Leicester’s non-league revelation Jamie Vardy has officially launched his V9 Academy in Manchester. Now in contention for the Premier League golden boot, Vardy was plying his trade in the non-league tiers of English football just a few years ago, but now looks set to represent his country at Euro 2016.
With the creation of Vardy’s new academy platform, the England striker has vowed to give non-league players the same opportunity to follow in his footsteps and change their lives dramatically. The talent development process will offer ambitious players from outside the Football League, the opportunity to experience professional coaching and conditioning.
The V9 Academy will utilise the start-of-the-art facilities provided at Manchester City’s Etihad campus, providing the grassroots players with a once in a lifetime opportunity to impress talent scouts from across Europe.
Applications for a prized place in the process have already opened, with the initial intake of 42 promising players set to state their claim for a place in the Premier League at the Etihad Academy Campus next summer. Vardy has assured applicants that the week-long residential courses will be completely free.
Leicester’s star striker is all too familiar with the typical academy process after being released by Sheffield Wednesday at the age of 16 for being ‘too small’. Vardy’s long road from the fields of non-league football with Stocksbridge Park Steels, to the heights of the Premier League championship is a story that should be used as an inspiration:
“I don’t think anyone can be told if they’re good enough at 15 or 16, when you still have so many years to grow and develop. I had a growth spurt two months later so who knows what difference it would have made.
“I doubted myself as soon as I got released. It was my boyhood club, I had made them the highlight of everything. To be told at that age I was not big enough or strong enough was hard to take.”
Vardy’s personal life changing tale began at Stocksbridge, in the days when the troubled footballer had to wear an electronic tag on his ankle after being charged with assault. Vardy had been considering dropping out of football completely, but eventually rediscovered his passion for the game at the tiny South Yorkshire club, pushing them through the leagues with his goalscoring potency.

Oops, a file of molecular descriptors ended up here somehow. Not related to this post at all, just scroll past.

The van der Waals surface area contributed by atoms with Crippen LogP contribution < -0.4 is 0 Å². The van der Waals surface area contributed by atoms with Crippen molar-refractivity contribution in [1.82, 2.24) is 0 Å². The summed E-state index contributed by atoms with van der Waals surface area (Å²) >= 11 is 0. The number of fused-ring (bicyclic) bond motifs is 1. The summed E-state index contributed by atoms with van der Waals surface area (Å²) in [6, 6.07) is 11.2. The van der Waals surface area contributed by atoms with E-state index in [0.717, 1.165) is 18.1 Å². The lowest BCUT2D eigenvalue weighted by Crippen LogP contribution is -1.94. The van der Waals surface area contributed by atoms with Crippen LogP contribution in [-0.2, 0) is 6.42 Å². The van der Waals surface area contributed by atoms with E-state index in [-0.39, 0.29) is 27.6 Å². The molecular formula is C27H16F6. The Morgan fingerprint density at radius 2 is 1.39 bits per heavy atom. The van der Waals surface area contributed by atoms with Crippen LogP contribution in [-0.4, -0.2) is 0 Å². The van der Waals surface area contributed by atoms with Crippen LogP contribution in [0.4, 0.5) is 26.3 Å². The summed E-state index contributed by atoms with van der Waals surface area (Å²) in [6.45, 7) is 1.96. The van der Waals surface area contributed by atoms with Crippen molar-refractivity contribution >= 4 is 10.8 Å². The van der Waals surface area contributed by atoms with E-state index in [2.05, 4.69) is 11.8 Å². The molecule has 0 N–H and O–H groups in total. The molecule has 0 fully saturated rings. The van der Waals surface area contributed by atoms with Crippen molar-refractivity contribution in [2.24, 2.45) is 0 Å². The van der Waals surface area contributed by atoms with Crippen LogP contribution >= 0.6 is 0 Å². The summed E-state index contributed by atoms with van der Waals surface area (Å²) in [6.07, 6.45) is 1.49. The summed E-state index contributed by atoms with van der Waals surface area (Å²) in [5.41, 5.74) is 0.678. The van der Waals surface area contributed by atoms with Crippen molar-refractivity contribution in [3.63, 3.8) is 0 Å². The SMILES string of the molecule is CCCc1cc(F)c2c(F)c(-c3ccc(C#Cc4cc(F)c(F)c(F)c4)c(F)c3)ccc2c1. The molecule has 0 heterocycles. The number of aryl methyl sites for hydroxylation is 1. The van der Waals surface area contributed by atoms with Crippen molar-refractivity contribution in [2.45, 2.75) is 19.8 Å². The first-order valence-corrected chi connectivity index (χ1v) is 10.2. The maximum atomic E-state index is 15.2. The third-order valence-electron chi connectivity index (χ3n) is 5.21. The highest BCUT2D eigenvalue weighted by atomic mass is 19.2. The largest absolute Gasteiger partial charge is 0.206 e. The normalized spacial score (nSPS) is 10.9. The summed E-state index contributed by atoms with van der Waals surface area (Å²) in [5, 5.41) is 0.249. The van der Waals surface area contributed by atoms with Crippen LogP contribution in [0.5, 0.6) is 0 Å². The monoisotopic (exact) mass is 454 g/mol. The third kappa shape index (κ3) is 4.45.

After demonstrating a consistent goalscoring nouse, Halifax moved for Vardy in the summer of 2010 and signed him for £20,000. He went on to score 27 goals in a remarkable season, guiding Halifax to promotion in his first season before moving to Fleetwood a year later, where his goals secured yet another promotion.
“You never forget your non-league days, turning up to away dressing rooms and getting changed in a PortaKabin. Or one shower for whole squad, which was freezing after ten minutes so you had to make sure to be first one in. Whether it’s a low or high, the roots you come from keep you grounded.”
Leicester bought him in May 2012 for £1million, which still stands as a non-league record fee. It didn’t take long for Vardy to make his mark and he is now renowned as one of the best strikers in the Premier League, if not all of Europe. Vardy is ready to give something back:
“Where I come from, what I’ve had to do, the hard work to get to where I am, it is right to give something back with the Academy.
“There’s probably hundreds that have been told the same and had to drop down as well. Hopefully we can find them, get them to the academy and get them through.”
Vardy’s story is a testament to the failings of the traditional academy and scouting structures. It’s incredible to think that a player can move from club to club, securing successive promotions by scoring 30-odd goals a season and not attract the interests of the Premier League’s biggest clubs.
The V9 academy certainly offers a refreshing alternative to aspiring non-league footballers, who were banished from the traditional development system – often through no fault of their own.
It shouldn’t have required the coat-tails of a non-league success to set-up such a revolutionary academy, it’s an initiative the F.A should have had in place for years. Whilst Jamie Vardy’s scheme offers a truly admirable platform for aspiring players to completely change their lives, it also highlights the void the F.A is failing to fill between the top flight and grassroots levels.